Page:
Cuius est solum

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By Abby Hewitt

Conveyancing Executive (MCILEx)

Cuius est solum, eius est usque ad coelum et ad inferos – “whoever’s is the soil, it is theirs all the way to Heaven and all the way to Hell”

According to the Law of Property Act 1925, ‘land’ includes the actual land, any buildings that may be on it, together with fixtures, minerals, mines and the airspace surrounding it.  In reality, how far up into the air and down into the ground does a landowner actually own?

Intrusion into the immediate airspace above your property would be a trespass, such as in Kelsen v Imperial Tobacco (1957) where an advertising sign projected over the property. But where does this end? There is a point where the airspace above your property becomes the “upper stratum” and it is not possible to have ownership of this. The point where this changes cannot be measured exactly, but it is generally understood that the lower stratum extends to the height necessary for the ordinary use of the land. Of course, an airline cannot be sued for trespass for flying over someone’s land, as this would make flight paths impossible! This is a statutory principle found in s76 Civil Aviation Act 1982.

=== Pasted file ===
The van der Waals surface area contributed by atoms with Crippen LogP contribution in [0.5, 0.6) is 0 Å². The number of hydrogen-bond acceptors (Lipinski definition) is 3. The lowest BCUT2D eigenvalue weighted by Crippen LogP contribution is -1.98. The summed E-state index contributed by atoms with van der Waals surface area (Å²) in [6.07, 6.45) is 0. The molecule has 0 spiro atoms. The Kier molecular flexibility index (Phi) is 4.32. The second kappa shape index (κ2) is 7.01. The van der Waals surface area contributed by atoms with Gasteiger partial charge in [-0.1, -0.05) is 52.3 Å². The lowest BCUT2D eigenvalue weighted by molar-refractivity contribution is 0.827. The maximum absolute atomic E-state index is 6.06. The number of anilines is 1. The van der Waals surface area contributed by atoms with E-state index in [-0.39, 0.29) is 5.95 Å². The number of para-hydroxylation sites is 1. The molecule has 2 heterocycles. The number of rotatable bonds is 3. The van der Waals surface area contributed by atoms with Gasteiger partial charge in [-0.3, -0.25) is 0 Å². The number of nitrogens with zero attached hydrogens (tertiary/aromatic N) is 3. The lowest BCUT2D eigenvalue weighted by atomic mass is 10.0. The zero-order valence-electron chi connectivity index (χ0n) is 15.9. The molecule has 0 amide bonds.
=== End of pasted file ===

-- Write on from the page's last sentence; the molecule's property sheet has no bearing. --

Similarly, there are limitations to the ownership of the earth beneath your property. It is generally accepted that the landowner is entitled to the subterranean area below the surface of the land, but they are not necessarily entitled to the mines and minerals under their property. In some cases, the title may show these as exempt, which means that they belong to someone else. In any case, all mines of gold, silver, treasure and oil belong to The Crown by law, and coal belongs to the Coal Authority.

The Latin maxim is limited in today’s society, as ownership of the ground or the air cannot extend indefinitely. There is no express law stating an exact cut off point in either direction, but rather an application of necessity and reasonableness.